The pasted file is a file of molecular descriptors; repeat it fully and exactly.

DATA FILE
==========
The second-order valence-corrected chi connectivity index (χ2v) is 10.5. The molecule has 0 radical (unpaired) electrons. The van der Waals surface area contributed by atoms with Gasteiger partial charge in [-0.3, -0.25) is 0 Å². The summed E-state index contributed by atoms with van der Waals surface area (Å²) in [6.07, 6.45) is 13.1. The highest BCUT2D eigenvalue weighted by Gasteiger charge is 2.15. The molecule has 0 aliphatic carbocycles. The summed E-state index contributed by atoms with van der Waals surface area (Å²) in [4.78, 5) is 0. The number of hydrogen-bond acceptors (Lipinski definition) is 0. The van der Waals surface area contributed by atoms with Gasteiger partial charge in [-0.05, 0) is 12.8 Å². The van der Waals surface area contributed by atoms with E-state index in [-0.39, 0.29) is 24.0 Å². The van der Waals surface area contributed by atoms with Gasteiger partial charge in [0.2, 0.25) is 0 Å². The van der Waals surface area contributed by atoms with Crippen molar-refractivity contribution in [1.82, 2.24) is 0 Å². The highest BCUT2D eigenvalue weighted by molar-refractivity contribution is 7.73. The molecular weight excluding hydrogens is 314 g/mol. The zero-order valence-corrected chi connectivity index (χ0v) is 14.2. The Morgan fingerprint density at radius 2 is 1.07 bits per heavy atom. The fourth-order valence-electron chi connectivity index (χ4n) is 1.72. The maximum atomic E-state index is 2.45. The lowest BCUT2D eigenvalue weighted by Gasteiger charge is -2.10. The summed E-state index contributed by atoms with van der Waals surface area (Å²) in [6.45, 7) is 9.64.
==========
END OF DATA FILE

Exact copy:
The second-order valence-corrected chi connectivity index (χ2v) is 10.5. The molecule has 0 radical (unpaired) electrons. The van der Waals surface area contributed by atoms with Gasteiger partial charge in [-0.3, -0.25) is 0 Å². The summed E-state index contributed by atoms with van der Waals surface area (Å²) in [6.07, 6.45) is 13.1. The highest BCUT2D eigenvalue weighted by Gasteiger charge is 2.15. The molecule has 0 aliphatic carbocycles. The summed E-state index contributed by atoms with van der Waals surface area (Å²) in [4.78, 5) is 0. The number of hydrogen-bond acceptors (Lipinski definition) is 0. The van der Waals surface area contributed by atoms with Gasteiger partial charge in [-0.05, 0) is 12.8 Å². The van der Waals surface area contributed by atoms with E-state index in [-0.39, 0.29) is 24.0 Å². The van der Waals surface area contributed by atoms with Gasteiger partial charge in [0.2, 0.25) is 0 Å². The van der Waals surface area contributed by atoms with Crippen molar-refractivity contribution in [1.82, 2.24) is 0 Å². The highest BCUT2D eigenvalue weighted by molar-refractivity contribution is 7.73. The molecular weight excluding hydrogens is 314 g/mol. The zero-order valence-corrected chi connectivity index (χ0v) is 14.2. The Morgan fingerprint density at radius 2 is 1.07 bits per heavy atom. The fourth-order valence-electron chi connectivity index (χ4n) is 1.72. The maximum atomic E-state index is 2.45. The lowest BCUT2D eigenvalue weighted by Gasteiger charge is -2.10. The summed E-state index contributed by atoms with van der Waals surface area (Å²) in [6.45, 7) is 9.64.